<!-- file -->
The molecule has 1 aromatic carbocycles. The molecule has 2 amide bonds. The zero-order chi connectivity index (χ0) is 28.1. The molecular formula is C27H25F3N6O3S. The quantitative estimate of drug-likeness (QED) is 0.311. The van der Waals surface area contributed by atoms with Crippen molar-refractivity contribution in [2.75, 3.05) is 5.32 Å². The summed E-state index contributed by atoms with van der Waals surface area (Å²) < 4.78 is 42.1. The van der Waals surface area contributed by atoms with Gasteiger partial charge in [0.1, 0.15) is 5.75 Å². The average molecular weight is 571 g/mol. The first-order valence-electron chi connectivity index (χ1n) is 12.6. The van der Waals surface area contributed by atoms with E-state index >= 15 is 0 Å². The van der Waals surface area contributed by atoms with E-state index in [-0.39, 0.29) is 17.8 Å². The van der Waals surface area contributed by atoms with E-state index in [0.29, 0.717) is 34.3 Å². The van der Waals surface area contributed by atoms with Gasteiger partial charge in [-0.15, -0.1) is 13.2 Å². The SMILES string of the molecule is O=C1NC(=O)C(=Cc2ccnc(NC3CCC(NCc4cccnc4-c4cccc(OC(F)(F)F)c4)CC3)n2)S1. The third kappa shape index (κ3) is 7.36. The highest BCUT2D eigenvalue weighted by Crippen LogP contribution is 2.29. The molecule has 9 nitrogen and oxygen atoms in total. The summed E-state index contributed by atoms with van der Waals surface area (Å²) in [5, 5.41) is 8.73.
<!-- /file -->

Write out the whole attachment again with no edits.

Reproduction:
The molecule has 1 aromatic carbocycles. The molecule has 2 amide bonds. The zero-order chi connectivity index (χ0) is 28.1. The molecular formula is C27H25F3N6O3S. The quantitative estimate of drug-likeness (QED) is 0.311. The van der Waals surface area contributed by atoms with Crippen molar-refractivity contribution in [2.75, 3.05) is 5.32 Å². The summed E-state index contributed by atoms with van der Waals surface area (Å²) < 4.78 is 42.1. The van der Waals surface area contributed by atoms with Gasteiger partial charge in [0.1, 0.15) is 5.75 Å². The average molecular weight is 571 g/mol. The first-order valence-electron chi connectivity index (χ1n) is 12.6. The van der Waals surface area contributed by atoms with E-state index >= 15 is 0 Å². The van der Waals surface area contributed by atoms with E-state index in [-0.39, 0.29) is 17.8 Å². The van der Waals surface area contributed by atoms with E-state index in [0.29, 0.717) is 34.3 Å². The van der Waals surface area contributed by atoms with Gasteiger partial charge in [-0.15, -0.1) is 13.2 Å². The SMILES string of the molecule is O=C1NC(=O)C(=Cc2ccnc(NC3CCC(NCc4cccnc4-c4cccc(OC(F)(F)F)c4)CC3)n2)S1. The third kappa shape index (κ3) is 7.36. The highest BCUT2D eigenvalue weighted by Crippen LogP contribution is 2.29. The molecule has 9 nitrogen and oxygen atoms in total. The summed E-state index contributed by atoms with van der Waals surface area (Å²) in [5, 5.41) is 8.73.